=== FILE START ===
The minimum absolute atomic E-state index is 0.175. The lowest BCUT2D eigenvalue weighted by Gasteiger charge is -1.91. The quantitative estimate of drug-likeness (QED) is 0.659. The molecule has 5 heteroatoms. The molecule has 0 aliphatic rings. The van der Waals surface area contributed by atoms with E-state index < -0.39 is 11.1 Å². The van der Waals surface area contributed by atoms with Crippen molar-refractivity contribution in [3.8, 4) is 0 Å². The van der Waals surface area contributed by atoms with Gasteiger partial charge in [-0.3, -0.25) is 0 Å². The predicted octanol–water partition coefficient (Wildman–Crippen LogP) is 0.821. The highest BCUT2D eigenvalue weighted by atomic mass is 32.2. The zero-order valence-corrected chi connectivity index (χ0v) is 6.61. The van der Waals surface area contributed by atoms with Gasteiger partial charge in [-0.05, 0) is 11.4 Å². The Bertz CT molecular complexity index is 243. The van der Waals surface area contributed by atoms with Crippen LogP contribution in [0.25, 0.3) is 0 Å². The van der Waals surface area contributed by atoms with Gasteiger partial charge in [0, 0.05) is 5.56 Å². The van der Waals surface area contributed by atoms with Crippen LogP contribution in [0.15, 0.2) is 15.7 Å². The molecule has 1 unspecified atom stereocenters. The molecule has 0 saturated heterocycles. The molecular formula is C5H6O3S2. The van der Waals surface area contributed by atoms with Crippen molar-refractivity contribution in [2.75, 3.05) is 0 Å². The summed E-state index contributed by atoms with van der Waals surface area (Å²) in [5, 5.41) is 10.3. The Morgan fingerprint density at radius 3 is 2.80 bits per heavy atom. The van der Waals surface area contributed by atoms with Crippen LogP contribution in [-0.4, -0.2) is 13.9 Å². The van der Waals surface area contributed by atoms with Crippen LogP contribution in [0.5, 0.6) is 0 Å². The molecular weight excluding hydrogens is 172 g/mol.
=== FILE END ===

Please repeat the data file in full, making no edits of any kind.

The minimum absolute atomic E-state index is 0.175. The lowest BCUT2D eigenvalue weighted by Gasteiger charge is -1.91. The quantitative estimate of drug-likeness (QED) is 0.659. The molecule has 5 heteroatoms. The molecule has 0 aliphatic rings. The van der Waals surface area contributed by atoms with E-state index < -0.39 is 11.1 Å². The van der Waals surface area contributed by atoms with Crippen molar-refractivity contribution in [3.8, 4) is 0 Å². The van der Waals surface area contributed by atoms with Gasteiger partial charge in [-0.3, -0.25) is 0 Å². The predicted octanol–water partition coefficient (Wildman–Crippen LogP) is 0.821. The highest BCUT2D eigenvalue weighted by atomic mass is 32.2. The zero-order valence-corrected chi connectivity index (χ0v) is 6.61. The van der Waals surface area contributed by atoms with Gasteiger partial charge in [-0.05, 0) is 11.4 Å². The Bertz CT molecular complexity index is 243. The van der Waals surface area contributed by atoms with Crippen LogP contribution in [0.25, 0.3) is 0 Å². The van der Waals surface area contributed by atoms with Gasteiger partial charge in [0, 0.05) is 5.56 Å². The van der Waals surface area contributed by atoms with Crippen LogP contribution in [0.15, 0.2) is 15.7 Å². The molecule has 1 unspecified atom stereocenters. The molecule has 0 saturated heterocycles. The molecular formula is C5H6O3S2. The van der Waals surface area contributed by atoms with Crippen molar-refractivity contribution in [2.75, 3.05) is 0 Å². The summed E-state index contributed by atoms with van der Waals surface area (Å²) in [5, 5.41) is 10.3. The Morgan fingerprint density at radius 3 is 2.80 bits per heavy atom. The van der Waals surface area contributed by atoms with Crippen LogP contribution in [-0.4, -0.2) is 13.9 Å². The van der Waals surface area contributed by atoms with Crippen LogP contribution in [0.5, 0.6) is 0 Å². The molecular weight excluding hydrogens is 172 g/mol.